truth campaign to focus on smoker’s wage gap
The truth® campaign is shining a spotlight on the fact that smokers earn 20 percent less than non-smokers with two new ads, #SQUADLESS and the “smoker’s wage gap.” The ads are scheduled to debut during the 2016 MTV Video Music Awards on August 28.
According to a new survey from Truth Initiative, 88 percent of young adults don’t know that smokers make 20 percent less than non-smokers. The ads show how smoking equals less financial stability, which means less cash to spend on fun times with your friends or “squad,” leaving smokers #SQUADLESS.
Smoking affects just about everything teens care about: relationships, the health of their pets and how much money they make. The videos, while humorous in tone, hit on key concerns with teens. According to research from The Future Company’s 2016 TRU Youth MONITOR, not having enough money is one of the three biggest complaints (31 percent) about teens daily lives.
“For today’s youth, less income means missing out on things they care about,” said Robin Koval, CEO and president of Truth Initiative. “While they know tobacco is expensive, they often don’t realize just how much it’s costing them now and in the future. By highlighting the disparity in earning potential between smokers and non-smokers, an inequity that teens can control, we are giving them yet another reason to end smoking for good.”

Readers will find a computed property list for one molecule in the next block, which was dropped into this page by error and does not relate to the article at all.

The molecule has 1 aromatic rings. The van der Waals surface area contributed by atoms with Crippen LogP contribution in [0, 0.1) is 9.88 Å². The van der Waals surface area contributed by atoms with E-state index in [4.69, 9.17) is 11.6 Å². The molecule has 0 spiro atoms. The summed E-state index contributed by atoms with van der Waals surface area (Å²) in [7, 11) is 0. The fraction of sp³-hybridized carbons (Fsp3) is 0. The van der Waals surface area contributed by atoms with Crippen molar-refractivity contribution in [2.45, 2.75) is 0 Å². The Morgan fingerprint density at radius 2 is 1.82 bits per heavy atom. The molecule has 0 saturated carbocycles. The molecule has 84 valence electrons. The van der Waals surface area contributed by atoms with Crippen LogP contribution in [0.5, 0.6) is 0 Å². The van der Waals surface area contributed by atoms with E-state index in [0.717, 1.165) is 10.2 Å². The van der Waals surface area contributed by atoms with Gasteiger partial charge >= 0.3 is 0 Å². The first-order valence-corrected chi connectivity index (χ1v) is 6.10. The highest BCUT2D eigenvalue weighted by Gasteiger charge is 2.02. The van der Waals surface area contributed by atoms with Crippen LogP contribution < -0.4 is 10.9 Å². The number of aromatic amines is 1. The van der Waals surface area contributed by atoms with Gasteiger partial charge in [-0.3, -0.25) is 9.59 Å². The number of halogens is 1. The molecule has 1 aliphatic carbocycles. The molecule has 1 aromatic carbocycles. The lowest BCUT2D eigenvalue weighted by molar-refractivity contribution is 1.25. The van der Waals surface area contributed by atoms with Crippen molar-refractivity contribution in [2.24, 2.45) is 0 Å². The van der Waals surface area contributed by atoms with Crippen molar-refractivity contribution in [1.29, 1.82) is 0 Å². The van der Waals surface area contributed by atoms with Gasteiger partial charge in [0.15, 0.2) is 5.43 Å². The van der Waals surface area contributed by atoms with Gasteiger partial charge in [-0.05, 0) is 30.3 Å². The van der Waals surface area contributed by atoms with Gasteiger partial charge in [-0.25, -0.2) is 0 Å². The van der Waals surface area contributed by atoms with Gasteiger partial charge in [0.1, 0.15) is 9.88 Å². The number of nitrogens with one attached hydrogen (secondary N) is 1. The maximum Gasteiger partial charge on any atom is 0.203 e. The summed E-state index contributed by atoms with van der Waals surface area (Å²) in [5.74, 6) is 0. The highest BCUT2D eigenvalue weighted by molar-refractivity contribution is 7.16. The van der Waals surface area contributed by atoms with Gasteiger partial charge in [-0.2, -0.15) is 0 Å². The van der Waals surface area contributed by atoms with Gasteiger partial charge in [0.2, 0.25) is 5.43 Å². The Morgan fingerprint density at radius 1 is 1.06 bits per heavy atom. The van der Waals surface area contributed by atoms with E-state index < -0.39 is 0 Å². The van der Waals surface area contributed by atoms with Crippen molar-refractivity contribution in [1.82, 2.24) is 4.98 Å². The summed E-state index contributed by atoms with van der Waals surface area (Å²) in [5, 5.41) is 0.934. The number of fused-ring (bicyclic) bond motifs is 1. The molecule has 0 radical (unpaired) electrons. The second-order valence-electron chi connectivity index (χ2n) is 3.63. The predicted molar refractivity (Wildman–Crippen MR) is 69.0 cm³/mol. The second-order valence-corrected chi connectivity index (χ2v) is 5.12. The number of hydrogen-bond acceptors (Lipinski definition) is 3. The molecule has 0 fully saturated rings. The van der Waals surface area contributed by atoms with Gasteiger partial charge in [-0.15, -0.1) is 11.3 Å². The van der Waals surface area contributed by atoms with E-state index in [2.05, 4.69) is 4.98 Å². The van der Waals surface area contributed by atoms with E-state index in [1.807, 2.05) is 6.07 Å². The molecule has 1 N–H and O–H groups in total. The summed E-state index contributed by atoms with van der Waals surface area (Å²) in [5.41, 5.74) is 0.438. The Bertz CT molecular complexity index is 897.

The #SQUADLESS video, which received coverage ahead of Sunday in Campaign, is part of truth’s Finish It campaign that launched in August 2014. In the past year, truth has topped the North American Effie Index in a three-way tie for first place with CVS Health and Walmart for the most effective brand. truth also took home four Effie awards for its “Finish It” / “Left Swipe Dat” campaigns.
Tobacco use remains the number one cause of preventable death in this country. Additionally, people living below the poverty level and people with lower levels of educational attainment have higher rates of cigarette smoking than the general population. It’s been shown through history that they are also often targeted by the tobacco industry at disproportionate rates.